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Reflections on Non-Fiction

Hi Virtually Readers! I hope you’re having a wonderful Easter Sunday. If you don’t know, this is the day Lent ends, which is great, because now I can read fiction. I spent the last month and a half ONLY reading nonfiction books, which was an interesting experiment. Here are some things I learnt from it.

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One: I learnt a lot about my interests. I read several books about psychology, several memoirs about grief, one book about economics, several books about language, one book about human history, one book about smart girls, one book of poetry, and a book about sewing (which I didn’t really read so much as use for a project which is still in the works. I did include the caveat that I could read classics, but this didn’t really happen; my only fiction was school related stuff and audiobooks (like 1 audiobook totally) From this list, I glean that I’m just really interested in people and how they work. My standout books were Lingo, When Breath Becomes Air, and Smart Girls. I was not a big fan of Drunk Tank Pink or Fun Science, mostly because the writing style didn’t work for me (at some point when I’m less busy there will be reviews.

Two. I read less. This might have happened anyway, because I had a very busy six weeks (seriously, this week I had exams + 10,000 words of essays because I’m an overachiever who thinks that wordcount limits are AGENTS OF THE OPPRESSION and I still felt very stressed and unsuccessful and like I didn’t have enough time…) but still, it was harder to pick up a book, and most books took me a week + (but I had several on the go at once).

Three. I learnt many interesting things. This sort of goes without saying, but I really think that this challenge forced me to learn a lot about the world, which was exciting, and it may have made me think a bit differently about certain issues, or even just become aware of things I didn’t know about before. For example, there used to be a town called Embarrass in Wisconsin, and Scottish Gaelic doesn’t use letters in a very logical way, and all sorts of other trivia that will undoubtedly make me look weird in conversations for years to come.

Four. I want to read more non-fiction. I want to read more stuff that isn’t YA, full stop. YA will still be my main genre for the foreseeable future—there are so many wonderful things about it that make it a genre I love SO MUCH. But there’s a lot about the world that I don’t know, and I don’t think YA has all the answers. I don’t think any one genre has all the answers, so I really want to read as diversely as I can, while still making reading something I love.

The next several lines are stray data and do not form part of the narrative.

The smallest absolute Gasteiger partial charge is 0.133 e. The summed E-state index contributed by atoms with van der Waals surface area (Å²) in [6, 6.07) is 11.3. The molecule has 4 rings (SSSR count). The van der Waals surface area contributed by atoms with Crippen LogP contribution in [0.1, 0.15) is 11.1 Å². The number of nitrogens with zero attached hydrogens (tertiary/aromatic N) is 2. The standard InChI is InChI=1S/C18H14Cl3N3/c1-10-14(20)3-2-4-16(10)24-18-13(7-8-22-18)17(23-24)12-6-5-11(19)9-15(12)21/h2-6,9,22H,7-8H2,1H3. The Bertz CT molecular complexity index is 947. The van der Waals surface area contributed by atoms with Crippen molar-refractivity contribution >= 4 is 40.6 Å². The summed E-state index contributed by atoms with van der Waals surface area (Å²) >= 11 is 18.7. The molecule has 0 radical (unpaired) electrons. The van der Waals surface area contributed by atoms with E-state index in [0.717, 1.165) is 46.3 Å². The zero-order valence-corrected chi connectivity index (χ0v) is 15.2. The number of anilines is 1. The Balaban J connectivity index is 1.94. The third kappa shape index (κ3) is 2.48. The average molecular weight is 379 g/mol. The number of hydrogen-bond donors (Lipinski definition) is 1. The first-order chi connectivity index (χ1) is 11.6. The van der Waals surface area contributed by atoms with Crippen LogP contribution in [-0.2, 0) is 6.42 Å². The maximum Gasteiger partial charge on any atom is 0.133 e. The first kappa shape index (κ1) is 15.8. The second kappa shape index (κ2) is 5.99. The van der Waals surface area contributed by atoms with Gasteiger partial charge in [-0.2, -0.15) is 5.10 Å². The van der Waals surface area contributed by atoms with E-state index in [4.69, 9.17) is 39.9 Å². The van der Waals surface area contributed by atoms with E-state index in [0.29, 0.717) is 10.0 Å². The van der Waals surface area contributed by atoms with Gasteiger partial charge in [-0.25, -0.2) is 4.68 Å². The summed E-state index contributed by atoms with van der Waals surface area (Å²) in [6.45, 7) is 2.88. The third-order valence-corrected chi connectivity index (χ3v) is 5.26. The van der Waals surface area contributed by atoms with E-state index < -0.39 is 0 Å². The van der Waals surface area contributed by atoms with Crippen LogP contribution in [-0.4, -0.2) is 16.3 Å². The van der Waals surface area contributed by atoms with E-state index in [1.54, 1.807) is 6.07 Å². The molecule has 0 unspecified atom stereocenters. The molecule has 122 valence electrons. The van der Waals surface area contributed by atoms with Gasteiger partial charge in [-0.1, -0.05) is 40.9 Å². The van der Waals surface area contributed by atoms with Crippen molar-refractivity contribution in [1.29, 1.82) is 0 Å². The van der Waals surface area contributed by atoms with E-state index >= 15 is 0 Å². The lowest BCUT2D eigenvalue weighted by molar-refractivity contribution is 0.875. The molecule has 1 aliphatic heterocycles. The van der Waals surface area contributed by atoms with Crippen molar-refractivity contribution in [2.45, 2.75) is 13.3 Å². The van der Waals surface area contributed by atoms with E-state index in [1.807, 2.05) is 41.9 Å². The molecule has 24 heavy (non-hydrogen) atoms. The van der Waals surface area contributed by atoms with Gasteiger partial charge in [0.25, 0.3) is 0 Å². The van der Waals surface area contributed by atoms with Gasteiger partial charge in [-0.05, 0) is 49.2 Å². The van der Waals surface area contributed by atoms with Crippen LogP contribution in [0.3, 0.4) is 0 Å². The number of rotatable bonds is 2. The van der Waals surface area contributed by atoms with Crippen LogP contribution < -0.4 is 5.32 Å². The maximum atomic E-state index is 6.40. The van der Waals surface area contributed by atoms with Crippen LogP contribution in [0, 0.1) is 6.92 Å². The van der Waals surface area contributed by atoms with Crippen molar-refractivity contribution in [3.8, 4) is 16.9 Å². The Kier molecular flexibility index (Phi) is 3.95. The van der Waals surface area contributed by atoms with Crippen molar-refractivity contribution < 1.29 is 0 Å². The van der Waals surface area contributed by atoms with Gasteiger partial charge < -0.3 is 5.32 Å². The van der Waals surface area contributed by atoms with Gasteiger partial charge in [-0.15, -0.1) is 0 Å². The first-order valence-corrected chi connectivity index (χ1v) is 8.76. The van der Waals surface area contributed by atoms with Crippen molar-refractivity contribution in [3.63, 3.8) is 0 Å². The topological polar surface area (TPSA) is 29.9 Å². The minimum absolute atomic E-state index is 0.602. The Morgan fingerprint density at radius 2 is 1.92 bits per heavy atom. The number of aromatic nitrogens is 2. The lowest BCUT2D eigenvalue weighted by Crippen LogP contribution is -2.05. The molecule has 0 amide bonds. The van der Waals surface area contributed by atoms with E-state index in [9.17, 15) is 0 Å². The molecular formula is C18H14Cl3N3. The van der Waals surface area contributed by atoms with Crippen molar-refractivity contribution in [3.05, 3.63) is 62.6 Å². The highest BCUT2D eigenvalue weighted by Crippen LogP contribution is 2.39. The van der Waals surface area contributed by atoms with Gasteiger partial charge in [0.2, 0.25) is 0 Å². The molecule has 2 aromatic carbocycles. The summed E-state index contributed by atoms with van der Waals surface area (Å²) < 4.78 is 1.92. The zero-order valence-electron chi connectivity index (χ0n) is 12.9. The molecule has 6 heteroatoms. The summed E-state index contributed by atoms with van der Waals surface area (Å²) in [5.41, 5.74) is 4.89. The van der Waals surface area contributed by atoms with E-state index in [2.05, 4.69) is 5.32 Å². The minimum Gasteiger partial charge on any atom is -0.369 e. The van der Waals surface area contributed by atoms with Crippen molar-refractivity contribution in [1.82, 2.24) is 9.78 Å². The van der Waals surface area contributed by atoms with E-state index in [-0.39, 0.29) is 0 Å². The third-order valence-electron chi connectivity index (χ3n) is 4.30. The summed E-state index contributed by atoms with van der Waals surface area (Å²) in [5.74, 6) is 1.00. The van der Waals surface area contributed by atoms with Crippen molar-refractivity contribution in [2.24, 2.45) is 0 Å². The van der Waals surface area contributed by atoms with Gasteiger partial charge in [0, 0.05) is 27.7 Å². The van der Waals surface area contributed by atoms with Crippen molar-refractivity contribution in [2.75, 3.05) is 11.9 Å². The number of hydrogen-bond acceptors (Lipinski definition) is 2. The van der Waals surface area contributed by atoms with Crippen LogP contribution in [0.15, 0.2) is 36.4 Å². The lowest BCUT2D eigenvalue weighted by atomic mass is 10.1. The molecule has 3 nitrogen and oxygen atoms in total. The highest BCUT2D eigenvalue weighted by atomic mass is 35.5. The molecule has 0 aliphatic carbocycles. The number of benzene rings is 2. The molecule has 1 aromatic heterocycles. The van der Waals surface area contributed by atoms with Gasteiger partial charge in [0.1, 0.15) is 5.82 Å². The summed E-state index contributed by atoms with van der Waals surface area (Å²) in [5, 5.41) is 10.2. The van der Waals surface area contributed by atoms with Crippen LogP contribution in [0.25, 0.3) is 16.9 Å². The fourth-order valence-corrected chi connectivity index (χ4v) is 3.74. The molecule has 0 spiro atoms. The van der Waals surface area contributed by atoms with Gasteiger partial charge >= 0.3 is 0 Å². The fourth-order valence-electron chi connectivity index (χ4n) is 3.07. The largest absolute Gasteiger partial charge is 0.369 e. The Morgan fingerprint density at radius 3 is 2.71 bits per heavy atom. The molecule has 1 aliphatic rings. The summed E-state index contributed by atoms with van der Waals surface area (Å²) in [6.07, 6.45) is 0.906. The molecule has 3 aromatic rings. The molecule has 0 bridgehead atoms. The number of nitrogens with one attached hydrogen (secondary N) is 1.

So all in all, it was a worthy experience. I have a month a a half left of high school, so hopefully in the second half of the year I’ll be reading A LOT (also my new kobo is coming soon YAS). I thought I’d just talk about some of the books I want to read soonish.

In the next two weeks

-Literally by Lucy Keating

-The Wrong Side of Right by Jenn Marie Thorne (reread)

-The Host by Stephenie Meyer (reread)

-Gemina by Amie Kaufman and Jay Kristoff (and maybe Illuminae, we’ll see)

Before I Graduate

-reread The Lunar Chronicles

-reread Protector of the Small

-reread Harry Potter

-The Star Touched Queen

-Strange the Dreamer

-reread Chaos Walking

-reread The Montmaray Journals

And the non-fiction I didn’t get to (for *sometime* in 2017)

– I know Why the Caged Bird Sings

-the Elements of Style

You may notice a lot of rereads on this list. I don’t know. I guess I’m just in the mood for some nostalgia, because some of these books have really informed my high school experience and matter a lot to me, so I want to read them one last time.

How’s your Easter weekend? What’s a nonfiction book you love? do you try to read in different genres? tell me in the comments!

 

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4 thoughts on “Reflections on Non-Fiction

  1. What an interesting reflection! I think nonfiction sometimes has a reputation among fiction readers for being dry and boring, but most contemporary fiction isn’t like that at all; it’s written to engage and appeal to a mainstream audience. I’ve enjoyed books like Nabokov’s Favorite Word is Mauve, which uses data analysis to study what makes writing and books “good,” but I’ve also been presently surprised by genres I thought I had no interest in, like memoirs.

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    1. Yes, there’s so much great non-fiction! And even if you do have to work a bit more for it, there are such specific books, and it’s great to learn about the real world too sometimes. I’ve heard of Nabokov’s Favourite Word is Mauve, it sounds really cool. Memoirs can be interesting too!

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  2. I reckon reading fiction and reading non-fiction are totally different things. you can’t replace one with the other- your brain has a fiction lobe and a non-fiction lobe. The ‘novel’ I’m reading now is non-fiction masquerading as fiction and my brain does not know which lobe to process it in.

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    1. They are different, but it’s still about people. A good book, fiction or non fiction, is good at capturing people. But novels have an ability to tranport that nonfiction doesn’t; it’s good to be grounded in reality and fiction.

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